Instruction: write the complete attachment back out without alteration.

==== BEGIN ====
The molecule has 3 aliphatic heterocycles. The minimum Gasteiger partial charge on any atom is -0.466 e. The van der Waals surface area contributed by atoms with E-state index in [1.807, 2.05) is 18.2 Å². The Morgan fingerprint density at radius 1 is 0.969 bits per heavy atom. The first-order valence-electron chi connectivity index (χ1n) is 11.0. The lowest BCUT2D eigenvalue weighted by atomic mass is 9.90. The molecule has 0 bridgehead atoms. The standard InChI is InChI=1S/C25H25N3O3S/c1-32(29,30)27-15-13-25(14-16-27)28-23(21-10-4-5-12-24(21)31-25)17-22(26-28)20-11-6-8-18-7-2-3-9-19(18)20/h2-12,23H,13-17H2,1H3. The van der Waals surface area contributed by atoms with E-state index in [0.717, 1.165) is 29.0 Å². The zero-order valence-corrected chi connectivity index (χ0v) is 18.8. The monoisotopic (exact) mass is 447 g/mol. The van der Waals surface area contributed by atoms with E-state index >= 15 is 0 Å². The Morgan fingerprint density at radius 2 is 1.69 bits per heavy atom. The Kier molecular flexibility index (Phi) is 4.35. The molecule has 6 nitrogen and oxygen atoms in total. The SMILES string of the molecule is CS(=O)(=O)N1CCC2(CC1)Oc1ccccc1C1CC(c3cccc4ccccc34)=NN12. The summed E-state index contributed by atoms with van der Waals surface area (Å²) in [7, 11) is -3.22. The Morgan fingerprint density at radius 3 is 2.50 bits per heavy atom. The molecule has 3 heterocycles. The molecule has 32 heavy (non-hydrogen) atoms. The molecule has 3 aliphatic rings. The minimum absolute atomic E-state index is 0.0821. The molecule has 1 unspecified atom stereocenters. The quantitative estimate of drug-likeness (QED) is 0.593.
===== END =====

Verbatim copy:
The molecule has 3 aliphatic heterocycles. The minimum Gasteiger partial charge on any atom is -0.466 e. The van der Waals surface area contributed by atoms with E-state index in [1.807, 2.05) is 18.2 Å². The Morgan fingerprint density at radius 1 is 0.969 bits per heavy atom. The first-order valence-electron chi connectivity index (χ1n) is 11.0. The lowest BCUT2D eigenvalue weighted by atomic mass is 9.90. The molecule has 0 bridgehead atoms. The standard InChI is InChI=1S/C25H25N3O3S/c1-32(29,30)27-15-13-25(14-16-27)28-23(21-10-4-5-12-24(21)31-25)17-22(26-28)20-11-6-8-18-7-2-3-9-19(18)20/h2-12,23H,13-17H2,1H3. The van der Waals surface area contributed by atoms with E-state index in [0.717, 1.165) is 29.0 Å². The zero-order valence-corrected chi connectivity index (χ0v) is 18.8. The monoisotopic (exact) mass is 447 g/mol. The van der Waals surface area contributed by atoms with E-state index >= 15 is 0 Å². The Morgan fingerprint density at radius 2 is 1.69 bits per heavy atom. The Kier molecular flexibility index (Phi) is 4.35. The molecule has 6 nitrogen and oxygen atoms in total. The SMILES string of the molecule is CS(=O)(=O)N1CCC2(CC1)Oc1ccccc1C1CC(c3cccc4ccccc34)=NN12. The summed E-state index contributed by atoms with van der Waals surface area (Å²) in [7, 11) is -3.22. The Morgan fingerprint density at radius 3 is 2.50 bits per heavy atom. The molecule has 3 heterocycles. The molecule has 32 heavy (non-hydrogen) atoms. The molecule has 3 aliphatic rings. The minimum absolute atomic E-state index is 0.0821. The molecule has 1 unspecified atom stereocenters. The quantitative estimate of drug-likeness (QED) is 0.593.